Chances are good you're here because your cat has just been given a diagnosis of CRF. And if you're anything like me, you're numb and in a panic all at the same time. Stay strong, and keep your chin up because your cat needs you. CRF is not a death sentence.
In my experience CRF is one of the most treatable conditions out there and with gentle methods i.e. no or minimal drugs and supportive treatments, a cat can enjoy an excellent quality of life for many years.

[Jules' darling boy Tuffy who she lost to CRF ]

The kidneys are an incredibly hard-working set of organs. They contain several thousand microscopic nephrons, which filter and reabsorb fluids in the body. Nephron damage and loss of kidney function can occur due to drugs e.g. Metacam at any time and particularly during surgery, infections, toxins, cardiac output causing decreased blood flow to the kidneys, and possibly as part of the aging process.

Progression of the disease depends on several things, including how much time the kidney has to compensate for nephron damage. Even with 25 percent of its original nephrons remaining i.e. by the time elevated BUN and creatinine (both waste products) are discovered on a blood test, a kidney can continue to function for many years.

Symptoms

Common early symptoms include nausea, poor appetite, dull coat, listlessness, increased thirst, and frequent urination. Sometimes the signs are very subtle and thus easy to miss.

Many of the symptoms of CRF can match those of diabetes and hyperthyroidism. One difference in the case of hyperthyroidism, cats are more likely to have a ravenous appetite, but with no weight gain. A CRF kitty will typically not have a huge or even the same appetite s/he did earlier on in their life.

At a later stage, things to watch out for include bad breath with or without mouth ulcers, hind leg weakness (usually due to potassium depletion/deficiency), high blood pressure (which can cause retinal detachment resulting in blindness), and anemia. In some cases, your vet might be able to feel that the kidneys are small and irregular, though in a smaller % of cases, there might be kidney enlargement.

Prolonged vomiting, and impaired ability of remaining nephrons can lead to metabolic acidosis which can be helped by Slippery Elm, and/or sodium bicarbonate (please be very cautious with this), and Potassium citrate if accompanied by hypokalemia.

Testing

Urine test

I'm a big fan of urinalysis (U/A) because it's non-invasive (no need for cystocentesis if one is not testing for bacterial infection), and can be a useful tool for not just early diagnosis of kidney insufficiency but also for monitoring progression of kidney failure to some extent.

A U/A will show among other things, whether there is excess protein being spilled in the urine, as well as specific gravity (USG) of the urine. In normal cats, there should never be protein in the urine. For raw-fed cats (who typically have more dilute urine anyway due to the high moisture content of meat), a USG of less than 1.03 or so (combined with clinical symptoms and/or blood values such as elevated BUN and Creatinine) becomes a warning sign because it signals decreased filtering ability of the kidneys.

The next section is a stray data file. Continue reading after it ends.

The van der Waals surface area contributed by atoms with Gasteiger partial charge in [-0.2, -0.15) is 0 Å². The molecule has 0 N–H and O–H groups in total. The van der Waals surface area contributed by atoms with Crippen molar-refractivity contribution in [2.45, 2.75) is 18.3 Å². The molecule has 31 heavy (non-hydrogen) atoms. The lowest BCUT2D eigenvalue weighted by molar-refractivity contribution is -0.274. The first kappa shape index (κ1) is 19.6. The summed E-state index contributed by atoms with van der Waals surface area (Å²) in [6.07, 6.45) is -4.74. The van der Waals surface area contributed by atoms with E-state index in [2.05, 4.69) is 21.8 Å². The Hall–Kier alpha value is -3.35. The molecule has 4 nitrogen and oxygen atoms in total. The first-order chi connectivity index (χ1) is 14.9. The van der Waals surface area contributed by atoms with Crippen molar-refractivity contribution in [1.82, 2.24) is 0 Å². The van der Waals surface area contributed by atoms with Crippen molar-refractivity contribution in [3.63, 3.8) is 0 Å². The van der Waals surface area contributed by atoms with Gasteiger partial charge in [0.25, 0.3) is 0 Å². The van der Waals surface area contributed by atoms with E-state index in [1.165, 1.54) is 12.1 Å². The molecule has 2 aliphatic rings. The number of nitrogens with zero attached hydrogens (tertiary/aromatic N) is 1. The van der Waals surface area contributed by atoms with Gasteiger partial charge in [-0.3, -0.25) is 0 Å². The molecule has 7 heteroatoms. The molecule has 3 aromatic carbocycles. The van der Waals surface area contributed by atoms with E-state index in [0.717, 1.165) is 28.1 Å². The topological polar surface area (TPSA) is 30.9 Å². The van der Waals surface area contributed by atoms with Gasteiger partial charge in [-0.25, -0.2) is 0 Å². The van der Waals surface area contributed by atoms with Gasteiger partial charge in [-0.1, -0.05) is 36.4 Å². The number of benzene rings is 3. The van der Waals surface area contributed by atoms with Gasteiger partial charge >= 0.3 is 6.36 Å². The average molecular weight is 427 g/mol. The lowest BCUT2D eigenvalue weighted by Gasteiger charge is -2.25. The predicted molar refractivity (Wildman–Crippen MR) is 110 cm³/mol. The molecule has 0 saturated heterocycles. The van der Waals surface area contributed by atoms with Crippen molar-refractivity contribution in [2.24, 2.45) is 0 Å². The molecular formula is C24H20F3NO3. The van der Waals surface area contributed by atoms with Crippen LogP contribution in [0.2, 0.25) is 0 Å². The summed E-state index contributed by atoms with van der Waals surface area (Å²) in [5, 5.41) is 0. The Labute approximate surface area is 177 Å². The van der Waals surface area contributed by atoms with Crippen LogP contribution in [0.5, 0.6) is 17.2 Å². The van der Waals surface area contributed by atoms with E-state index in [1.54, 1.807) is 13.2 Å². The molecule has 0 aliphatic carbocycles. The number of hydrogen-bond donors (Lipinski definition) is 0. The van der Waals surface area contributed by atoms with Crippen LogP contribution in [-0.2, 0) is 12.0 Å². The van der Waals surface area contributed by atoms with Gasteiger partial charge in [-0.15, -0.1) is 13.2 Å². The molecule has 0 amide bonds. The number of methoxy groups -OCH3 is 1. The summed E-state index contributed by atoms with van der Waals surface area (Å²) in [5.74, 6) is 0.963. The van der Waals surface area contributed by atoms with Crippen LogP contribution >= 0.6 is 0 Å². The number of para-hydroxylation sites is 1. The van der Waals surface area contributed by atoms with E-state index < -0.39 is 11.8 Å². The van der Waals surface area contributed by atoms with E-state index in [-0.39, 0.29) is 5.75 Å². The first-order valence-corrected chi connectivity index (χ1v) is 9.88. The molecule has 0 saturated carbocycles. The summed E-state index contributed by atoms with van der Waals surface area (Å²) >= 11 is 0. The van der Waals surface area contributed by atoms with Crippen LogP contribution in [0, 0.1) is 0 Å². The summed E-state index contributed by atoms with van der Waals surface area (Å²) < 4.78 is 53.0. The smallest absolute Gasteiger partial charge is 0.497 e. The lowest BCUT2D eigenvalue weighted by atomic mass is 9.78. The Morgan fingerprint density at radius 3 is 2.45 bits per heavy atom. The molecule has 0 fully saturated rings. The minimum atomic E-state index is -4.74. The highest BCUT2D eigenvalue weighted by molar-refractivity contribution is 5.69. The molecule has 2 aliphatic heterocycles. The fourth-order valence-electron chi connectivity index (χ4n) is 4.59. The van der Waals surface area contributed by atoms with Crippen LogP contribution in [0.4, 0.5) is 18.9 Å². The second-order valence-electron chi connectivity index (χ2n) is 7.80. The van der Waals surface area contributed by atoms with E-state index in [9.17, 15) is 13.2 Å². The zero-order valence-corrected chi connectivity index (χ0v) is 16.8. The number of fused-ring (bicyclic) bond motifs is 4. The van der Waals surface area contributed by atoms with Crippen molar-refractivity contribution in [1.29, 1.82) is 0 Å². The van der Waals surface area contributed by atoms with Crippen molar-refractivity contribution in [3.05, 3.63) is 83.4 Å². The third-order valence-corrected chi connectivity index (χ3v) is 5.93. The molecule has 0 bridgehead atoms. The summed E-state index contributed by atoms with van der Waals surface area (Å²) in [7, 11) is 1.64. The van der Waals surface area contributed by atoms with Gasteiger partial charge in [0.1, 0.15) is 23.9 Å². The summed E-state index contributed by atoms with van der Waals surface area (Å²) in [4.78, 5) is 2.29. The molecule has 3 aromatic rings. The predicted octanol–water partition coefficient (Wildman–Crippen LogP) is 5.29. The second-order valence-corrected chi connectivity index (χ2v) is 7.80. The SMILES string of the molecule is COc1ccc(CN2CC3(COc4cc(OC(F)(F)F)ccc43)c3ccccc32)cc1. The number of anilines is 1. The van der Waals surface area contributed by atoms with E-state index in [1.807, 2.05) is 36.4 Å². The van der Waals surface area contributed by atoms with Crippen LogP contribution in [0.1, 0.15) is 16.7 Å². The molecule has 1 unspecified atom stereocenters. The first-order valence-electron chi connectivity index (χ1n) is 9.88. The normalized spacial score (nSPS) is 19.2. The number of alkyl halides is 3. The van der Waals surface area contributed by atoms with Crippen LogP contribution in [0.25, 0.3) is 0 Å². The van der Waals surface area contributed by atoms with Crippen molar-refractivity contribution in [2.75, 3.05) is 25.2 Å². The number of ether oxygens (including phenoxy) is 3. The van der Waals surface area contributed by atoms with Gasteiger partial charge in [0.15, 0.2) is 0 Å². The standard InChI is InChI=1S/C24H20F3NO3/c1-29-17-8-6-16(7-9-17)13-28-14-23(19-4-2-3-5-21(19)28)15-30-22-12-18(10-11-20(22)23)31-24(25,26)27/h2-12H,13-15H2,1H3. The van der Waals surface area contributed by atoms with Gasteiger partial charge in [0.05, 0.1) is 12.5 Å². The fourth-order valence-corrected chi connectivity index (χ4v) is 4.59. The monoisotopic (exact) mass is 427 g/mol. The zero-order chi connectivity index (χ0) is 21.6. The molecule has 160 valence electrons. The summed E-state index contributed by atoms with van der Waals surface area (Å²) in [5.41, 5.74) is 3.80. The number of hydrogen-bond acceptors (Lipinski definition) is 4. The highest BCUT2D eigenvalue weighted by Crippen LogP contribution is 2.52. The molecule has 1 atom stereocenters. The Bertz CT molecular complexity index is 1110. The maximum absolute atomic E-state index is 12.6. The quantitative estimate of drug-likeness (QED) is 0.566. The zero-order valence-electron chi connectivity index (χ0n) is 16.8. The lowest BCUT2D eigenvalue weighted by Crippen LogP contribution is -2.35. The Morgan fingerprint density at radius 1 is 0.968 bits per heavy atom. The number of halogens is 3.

I get U/As for my cats at least every six months because it's so easy to just drop off a sample at my vet's. For $20, I get a sense of my cats' liver, kidneys, and pancreas health, so it's well worth it, IMO. I'm even crazy enough to have purchased a hand-held refractometer for around $35 so in between full U/A from my cats' holistic vet, I can quickly and easily check USG at home for each of my cats on a monthly basis.

You might not be as big a nutter as yours truly, but if you can swing even once a year testing, please consider it. This is even more important after age 7 or 8, although it is not uncommon for cats as young as 2 years of age eating dry food to have failing kidneys. While we're on the subject, please pretty please do not feed your cat that horrible grain-based dehydrated junk, which is about as far removed from cat prey as can be. For a quick read (I promise!) on why, click here.

Blood/serum tests

When it comes to blood work, it only shows raised levels of Blood Urea Nitrogen (BUN) and Creatinine -- both of which are waste products excreted in the urine -- after at least 70-75% of the kidney function is lost. Rule of thumb - if your cat's BUN is higher than 33 or so, and Creatinine is higher than 1.8 - 2.0 Mg/Dl (varies, so please consult your lab's range), less than 25% of kidney function is left. Note: European and Commonwealth e.g. British and Canadian measurements are different so click here or if previous link is not working, then check Merck Vet Manual link here for conversions to US units.

It's best to do a SuperChem profile, which gives not only BUN and Creatinine, but also Phosphorus and Potassium which are important to monitor as well.

In addition, since cats with CRF can be prone to anemia, it's good to get a complete blood count (CBC) which looks at the numbers of white and red blood cells (RBCs). A lower than normal number of RBCs is significant because it often indicates a drop in erythropoiten, a hormone secreted by the kidneys that stimulates RBC production.